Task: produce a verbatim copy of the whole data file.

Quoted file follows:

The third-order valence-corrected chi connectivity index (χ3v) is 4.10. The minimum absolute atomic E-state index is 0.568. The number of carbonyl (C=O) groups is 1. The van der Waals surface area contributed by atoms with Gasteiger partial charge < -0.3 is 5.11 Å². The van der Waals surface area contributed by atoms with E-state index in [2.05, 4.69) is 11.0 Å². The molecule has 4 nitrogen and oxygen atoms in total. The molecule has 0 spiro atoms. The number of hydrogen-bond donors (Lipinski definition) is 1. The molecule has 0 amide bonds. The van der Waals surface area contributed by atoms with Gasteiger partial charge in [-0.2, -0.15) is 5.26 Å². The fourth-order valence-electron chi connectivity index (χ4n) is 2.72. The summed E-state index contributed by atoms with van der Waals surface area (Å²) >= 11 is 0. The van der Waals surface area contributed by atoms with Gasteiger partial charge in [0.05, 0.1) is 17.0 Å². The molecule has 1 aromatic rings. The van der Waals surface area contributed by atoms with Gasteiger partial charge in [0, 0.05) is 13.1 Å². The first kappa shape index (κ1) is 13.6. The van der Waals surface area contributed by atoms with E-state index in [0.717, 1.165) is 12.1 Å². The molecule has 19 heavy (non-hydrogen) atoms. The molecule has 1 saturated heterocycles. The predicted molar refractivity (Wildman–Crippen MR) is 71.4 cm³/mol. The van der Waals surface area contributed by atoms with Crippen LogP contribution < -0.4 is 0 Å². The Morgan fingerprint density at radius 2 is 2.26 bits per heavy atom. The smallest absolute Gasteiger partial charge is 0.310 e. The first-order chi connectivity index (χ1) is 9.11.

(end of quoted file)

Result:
The third-order valence-corrected chi connectivity index (χ3v) is 4.10. The minimum absolute atomic E-state index is 0.568. The number of carbonyl (C=O) groups is 1. The van der Waals surface area contributed by atoms with Gasteiger partial charge < -0.3 is 5.11 Å². The van der Waals surface area contributed by atoms with E-state index in [2.05, 4.69) is 11.0 Å². The molecule has 4 nitrogen and oxygen atoms in total. The molecule has 0 spiro atoms. The number of hydrogen-bond donors (Lipinski definition) is 1. The molecule has 0 amide bonds. The van der Waals surface area contributed by atoms with Gasteiger partial charge in [-0.2, -0.15) is 5.26 Å². The fourth-order valence-electron chi connectivity index (χ4n) is 2.72. The summed E-state index contributed by atoms with van der Waals surface area (Å²) >= 11 is 0. The van der Waals surface area contributed by atoms with Gasteiger partial charge in [0.05, 0.1) is 17.0 Å². The molecule has 1 aromatic rings. The van der Waals surface area contributed by atoms with Gasteiger partial charge in [0, 0.05) is 13.1 Å². The first kappa shape index (κ1) is 13.6. The van der Waals surface area contributed by atoms with E-state index in [0.717, 1.165) is 12.1 Å². The molecule has 19 heavy (non-hydrogen) atoms. The molecule has 1 saturated heterocycles. The predicted molar refractivity (Wildman–Crippen MR) is 71.4 cm³/mol. The van der Waals surface area contributed by atoms with Crippen LogP contribution < -0.4 is 0 Å². The Morgan fingerprint density at radius 2 is 2.26 bits per heavy atom. The smallest absolute Gasteiger partial charge is 0.310 e. The first-order chi connectivity index (χ1) is 9.11.